To minimize the wait states in your functions containing business logic, you have to treat them as in/out processors and shift orchestration to your infrastructure. The downside to this approach is that the complexity in your infra will increase significantly. In our experience, you cant treat infrastructure and application as 2 separate things. As Gregor Hohpe says, don't send a human to do a machine's job.

Pre-render queryable data

With serverless, your "machines" are not always ready to respond. This means, cold starts and therefore prerendering your queryable data may be a good idea. To guarantee a good user experience we make sure that our typical "GET" operations have no dependency on Function as a Service. This is not black and white, but I think it is a good rule of thumb.

The pattern we use to achieve decoupling between truth and projection is "command query responsibility segregation", you could use other patterns, but this fits our mental model.


Don't be afraid of "Vendor Lock-In" because the truth is, coupling is not the same as lock-in. We do use a lot of managed services from AWS and we even use proprietary languages like cloud formation. But everything we build is transferable to another cloud or even on-prem, it just means work. The question is, is this a bad thing. I like the analogy "Architecture is selling options" by building a layer of abstraction on top of AWS I could make my solutions cloud-agnostic, this is an option that you buy. And the cost of doing so is very high, we would pay in development time and even worse in underutilizing the possibilities that the cloud brings us. Because to make the abstraction layer truly cloud agnostic we could only use the common denominator of all vendors.

Being cloud-agnostic limits your possibilities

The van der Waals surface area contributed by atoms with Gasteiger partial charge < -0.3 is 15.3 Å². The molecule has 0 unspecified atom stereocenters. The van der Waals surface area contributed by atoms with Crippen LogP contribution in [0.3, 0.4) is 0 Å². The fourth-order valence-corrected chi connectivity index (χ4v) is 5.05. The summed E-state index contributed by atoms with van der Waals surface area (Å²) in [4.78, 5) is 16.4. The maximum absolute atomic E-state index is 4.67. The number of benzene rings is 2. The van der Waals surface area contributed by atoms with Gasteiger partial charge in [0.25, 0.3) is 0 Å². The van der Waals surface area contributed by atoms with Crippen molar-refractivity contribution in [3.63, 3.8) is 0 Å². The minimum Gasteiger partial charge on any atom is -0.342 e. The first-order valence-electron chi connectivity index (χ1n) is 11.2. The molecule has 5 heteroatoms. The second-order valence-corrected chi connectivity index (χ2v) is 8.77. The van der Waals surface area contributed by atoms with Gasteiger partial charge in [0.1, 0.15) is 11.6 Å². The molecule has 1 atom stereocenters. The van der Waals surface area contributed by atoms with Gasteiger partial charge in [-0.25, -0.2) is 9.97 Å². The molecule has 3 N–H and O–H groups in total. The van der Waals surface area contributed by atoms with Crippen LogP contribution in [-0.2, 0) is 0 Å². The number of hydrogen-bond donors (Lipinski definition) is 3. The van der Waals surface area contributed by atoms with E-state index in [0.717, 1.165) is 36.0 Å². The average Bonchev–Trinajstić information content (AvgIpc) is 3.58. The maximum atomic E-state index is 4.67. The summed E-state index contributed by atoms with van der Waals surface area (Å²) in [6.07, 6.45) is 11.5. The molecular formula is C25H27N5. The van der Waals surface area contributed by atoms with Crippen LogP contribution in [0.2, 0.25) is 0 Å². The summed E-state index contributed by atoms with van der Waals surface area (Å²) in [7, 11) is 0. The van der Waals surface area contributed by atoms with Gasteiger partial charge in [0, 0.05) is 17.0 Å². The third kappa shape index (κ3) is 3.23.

In conclusion, this is a very expensive option to buy, just to minimize vendor-coupling, an option we are very unlikely ever going to use. Why is it unlikely? Well, the code is not the only thing that is coupled, you have also knowledge and experience. You could abstract as much as you want, but when you do decide to change vendor you have to update your skillset and probably this is a bigger effort than migrating the code in the first place because it is about people.

Being cloud-native is about the economies of speed and we are just not prepared in giving up speed in the form of underutilization to avoid lock-in.

Coupling is not the same as lock-in, a competitor that can iterate faster while you are avoiding lock-in can lock you out long before lock-in becomes an issue.

Closing note

To answer the question "Where to start?"  well, we started by learning how to do serverless in the first place. By trial and error and admittedly sometimes more error than trial. It took us 3 iterations to get the basics right, iteration number 4 will focus on getting something sharable with the world. Thanks for reading.

The illiterate of the 21st century will not be those who cannot read and write, but those who cannot learn, unlearn, and relearn. - Alvin Toffler

Bo Hanssen

I've been a technology-agnostic developer since 2015. And currently filling in the role of solution-architect for one of the core business-systems at APG.